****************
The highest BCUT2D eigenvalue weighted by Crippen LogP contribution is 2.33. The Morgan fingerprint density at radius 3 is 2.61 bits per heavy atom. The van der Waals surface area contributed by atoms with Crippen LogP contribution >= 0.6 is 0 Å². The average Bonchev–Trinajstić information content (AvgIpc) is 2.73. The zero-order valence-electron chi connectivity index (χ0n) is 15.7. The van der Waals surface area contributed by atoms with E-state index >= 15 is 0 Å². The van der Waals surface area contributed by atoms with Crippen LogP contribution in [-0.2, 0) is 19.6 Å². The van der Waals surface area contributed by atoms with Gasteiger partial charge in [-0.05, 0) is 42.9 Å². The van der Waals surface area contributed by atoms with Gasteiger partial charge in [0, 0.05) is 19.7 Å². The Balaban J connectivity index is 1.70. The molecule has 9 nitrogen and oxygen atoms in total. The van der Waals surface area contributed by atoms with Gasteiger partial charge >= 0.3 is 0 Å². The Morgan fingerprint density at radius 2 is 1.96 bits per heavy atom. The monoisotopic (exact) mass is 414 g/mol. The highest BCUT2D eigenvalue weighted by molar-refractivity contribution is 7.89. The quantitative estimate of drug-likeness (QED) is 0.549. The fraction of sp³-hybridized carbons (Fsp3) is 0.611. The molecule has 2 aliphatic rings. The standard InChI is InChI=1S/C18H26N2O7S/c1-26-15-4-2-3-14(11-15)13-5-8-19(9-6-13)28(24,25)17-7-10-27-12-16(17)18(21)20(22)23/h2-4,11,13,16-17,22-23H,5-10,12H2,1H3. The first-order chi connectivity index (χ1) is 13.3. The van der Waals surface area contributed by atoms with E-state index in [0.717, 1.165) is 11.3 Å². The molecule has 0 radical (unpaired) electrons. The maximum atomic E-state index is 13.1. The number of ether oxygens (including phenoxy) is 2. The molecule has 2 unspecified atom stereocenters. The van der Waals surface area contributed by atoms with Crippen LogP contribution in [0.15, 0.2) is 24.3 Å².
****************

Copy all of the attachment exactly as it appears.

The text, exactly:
The highest BCUT2D eigenvalue weighted by Crippen LogP contribution is 2.33. The Morgan fingerprint density at radius 3 is 2.61 bits per heavy atom. The van der Waals surface area contributed by atoms with Crippen LogP contribution >= 0.6 is 0 Å². The average Bonchev–Trinajstić information content (AvgIpc) is 2.73. The zero-order valence-electron chi connectivity index (χ0n) is 15.7. The van der Waals surface area contributed by atoms with E-state index >= 15 is 0 Å². The van der Waals surface area contributed by atoms with Crippen LogP contribution in [-0.2, 0) is 19.6 Å². The van der Waals surface area contributed by atoms with Gasteiger partial charge in [-0.05, 0) is 42.9 Å². The van der Waals surface area contributed by atoms with Gasteiger partial charge in [0, 0.05) is 19.7 Å². The Balaban J connectivity index is 1.70. The molecule has 9 nitrogen and oxygen atoms in total. The van der Waals surface area contributed by atoms with Gasteiger partial charge >= 0.3 is 0 Å². The Morgan fingerprint density at radius 2 is 1.96 bits per heavy atom. The monoisotopic (exact) mass is 414 g/mol. The highest BCUT2D eigenvalue weighted by molar-refractivity contribution is 7.89. The quantitative estimate of drug-likeness (QED) is 0.549. The fraction of sp³-hybridized carbons (Fsp3) is 0.611. The molecule has 2 aliphatic rings. The standard InChI is InChI=1S/C18H26N2O7S/c1-26-15-4-2-3-14(11-15)13-5-8-19(9-6-13)28(24,25)17-7-10-27-12-16(17)18(21)20(22)23/h2-4,11,13,16-17,22-23H,5-10,12H2,1H3. The first-order chi connectivity index (χ1) is 13.3. The van der Waals surface area contributed by atoms with E-state index in [0.717, 1.165) is 11.3 Å². The molecule has 0 radical (unpaired) electrons. The maximum atomic E-state index is 13.1. The number of ether oxygens (including phenoxy) is 2. The molecule has 2 unspecified atom stereocenters. The van der Waals surface area contributed by atoms with Crippen LogP contribution in [0.15, 0.2) is 24.3 Å².